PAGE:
The pithy, opinionated, and sometimes brutally frank Heinz-Ulrich von Boffke challenges average guys to live a life less ordinary and embrace classic style in the broadest sense. it's time to rise above the trite, the boring, the predictable, the mundane, the banal, and the commonplace. It's time to stop behaving like barnyard animals at the trough and leave behind the perpetually sloppy man-child aesthetic of the last two decades or so. It's time to learn once again how to present and conduct yourself like an adult with some grooming, finesse, and sophistication. And here is where you can learn how.

Thursday, September 18, 2014

Dressing Nicely vs. Not Standing Out?

The late Fred Astaire, looking very natty in a double-breasted suit and hat.

I have no good answers for this one.  It seems generally accepted that the most elegant and tasteful approach to being what we'll call 'well-dressed' is the most subtle.  In other words, keep things fairly understated.  There's not too much going on visually  speaking.  Very much in keeping with the remark attributed to Beau Brummel that runs something along these lines.  If people stop and turn to look at you in the street, then you are not well-dressed.

The problem with this way of thinking is that it is difficult to dress well in the early 21st century without standing out and drawing attention since so many men leave the house looking like complete slobs.  Combine that with the fact that the mess, also known as business casual, that now holds sway in so many sectors and fields during normal business hours, and you see the dilemma.  Unless one is in the menswear industry where, presumably, other men dress well because they enjoy doing so and want to impress each other with their style acumen, a man will stand out most places in 2014 by simple virtue of the fact that he is dressed better than average.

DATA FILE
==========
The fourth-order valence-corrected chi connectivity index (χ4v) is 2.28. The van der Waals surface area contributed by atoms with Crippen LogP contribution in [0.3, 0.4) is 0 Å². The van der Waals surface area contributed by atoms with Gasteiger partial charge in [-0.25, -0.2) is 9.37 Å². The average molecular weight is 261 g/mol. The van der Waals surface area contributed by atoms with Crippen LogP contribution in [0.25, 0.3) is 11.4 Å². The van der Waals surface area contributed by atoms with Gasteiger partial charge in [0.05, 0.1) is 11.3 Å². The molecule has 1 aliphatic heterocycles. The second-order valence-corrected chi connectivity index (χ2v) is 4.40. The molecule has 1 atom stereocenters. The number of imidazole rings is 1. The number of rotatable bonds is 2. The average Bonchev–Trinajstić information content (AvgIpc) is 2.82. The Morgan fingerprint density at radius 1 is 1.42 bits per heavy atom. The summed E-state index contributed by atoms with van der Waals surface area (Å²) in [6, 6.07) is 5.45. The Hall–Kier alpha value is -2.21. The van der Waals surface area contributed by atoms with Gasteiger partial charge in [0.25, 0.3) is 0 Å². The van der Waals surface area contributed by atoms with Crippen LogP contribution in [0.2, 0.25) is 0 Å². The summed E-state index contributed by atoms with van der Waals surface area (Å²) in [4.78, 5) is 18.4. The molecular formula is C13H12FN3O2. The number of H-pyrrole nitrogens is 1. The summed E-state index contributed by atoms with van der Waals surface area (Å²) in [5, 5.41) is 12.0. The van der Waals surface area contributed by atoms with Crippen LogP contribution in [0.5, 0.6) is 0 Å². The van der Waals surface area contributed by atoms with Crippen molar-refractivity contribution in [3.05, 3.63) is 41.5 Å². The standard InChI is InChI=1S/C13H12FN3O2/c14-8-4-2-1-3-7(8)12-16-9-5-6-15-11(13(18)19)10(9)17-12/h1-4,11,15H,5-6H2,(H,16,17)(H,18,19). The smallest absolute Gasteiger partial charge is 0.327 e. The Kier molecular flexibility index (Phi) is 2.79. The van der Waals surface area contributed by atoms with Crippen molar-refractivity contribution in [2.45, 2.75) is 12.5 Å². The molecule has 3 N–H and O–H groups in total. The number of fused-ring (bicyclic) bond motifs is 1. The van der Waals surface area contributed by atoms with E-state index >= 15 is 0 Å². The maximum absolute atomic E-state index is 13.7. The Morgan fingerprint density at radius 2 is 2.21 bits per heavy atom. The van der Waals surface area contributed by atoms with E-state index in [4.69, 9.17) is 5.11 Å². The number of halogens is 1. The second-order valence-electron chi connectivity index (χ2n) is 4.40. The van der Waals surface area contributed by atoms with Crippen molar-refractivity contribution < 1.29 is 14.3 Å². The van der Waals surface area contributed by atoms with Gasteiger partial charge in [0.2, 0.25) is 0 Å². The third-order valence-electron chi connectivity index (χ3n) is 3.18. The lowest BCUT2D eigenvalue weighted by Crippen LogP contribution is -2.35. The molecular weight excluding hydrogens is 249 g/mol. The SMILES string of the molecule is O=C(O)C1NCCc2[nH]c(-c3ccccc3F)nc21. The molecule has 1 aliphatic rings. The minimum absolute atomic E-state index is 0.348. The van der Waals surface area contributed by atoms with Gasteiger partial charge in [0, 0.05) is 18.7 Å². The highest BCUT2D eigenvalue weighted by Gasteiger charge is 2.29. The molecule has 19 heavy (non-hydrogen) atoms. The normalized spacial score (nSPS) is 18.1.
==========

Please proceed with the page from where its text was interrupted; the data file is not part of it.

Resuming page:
There are, of course, a few professions left where, in general, men are still expected to dress well.  As far as I know at any rate.  Certain law firms, the financial industry, corporate higher-ups, and so forth.  Though I suspect that even here suitable attire for the office might depend on organization size and culture, geographic location, the kind of work done or services provided, and whether or not the insidious virus that is dress-down-Friday-is-now-dress-down-Monday-through-Friday has infected the minds of those at the top.

As for me, I enjoy good clothing -- classic men's attire -- and dressing nicely, or attempting to do so at least.  I don't plan on stopping that anytime soon.  I am a vain, vapid poseur without a serious thought in my head after all.  In the vernacular of other times, a fop.  A silly macaroni.  A damned popinjay.  However, I am also well aware that I probably stick out like a sore thumb on even a fairly subdued navy blazer and khakis or charcoal suit day in my small Midwestern city, and on my small university campus, where lack of regard for occasion is the rule, fewer and fewer people have a clue about what is appropriate,  and most guys dress like farmers on a Saturday afternoon.  And their Sunday best hasn't really been very "Sunday best" for a long time. 

In my neck of the woods, extremely few men wear even sports jackets and neckties, besides attorneys in the downtown law firms, judges, a few doctors, university administrators and trustees, plus a few of the muckety-mucks on the top floor of the insurance giant that is based here.  Or even good quality leather dress shoes for that matter.  On those rare occasions when you actually spot a suit, more often than not it is black and boxy with sleeves that are far too long.

But reconciling the extremes here seems difficult.  I'm really not sure how average guys who want, and see a need, to kick up their everyday style several notches might do so in a way that does not turn heads.  It's just one more of the social conundrums of life in the early 21st century I suppose.  If you have any thoughts on the matter, please feel free to comment.

-- Heinz-Ulrich

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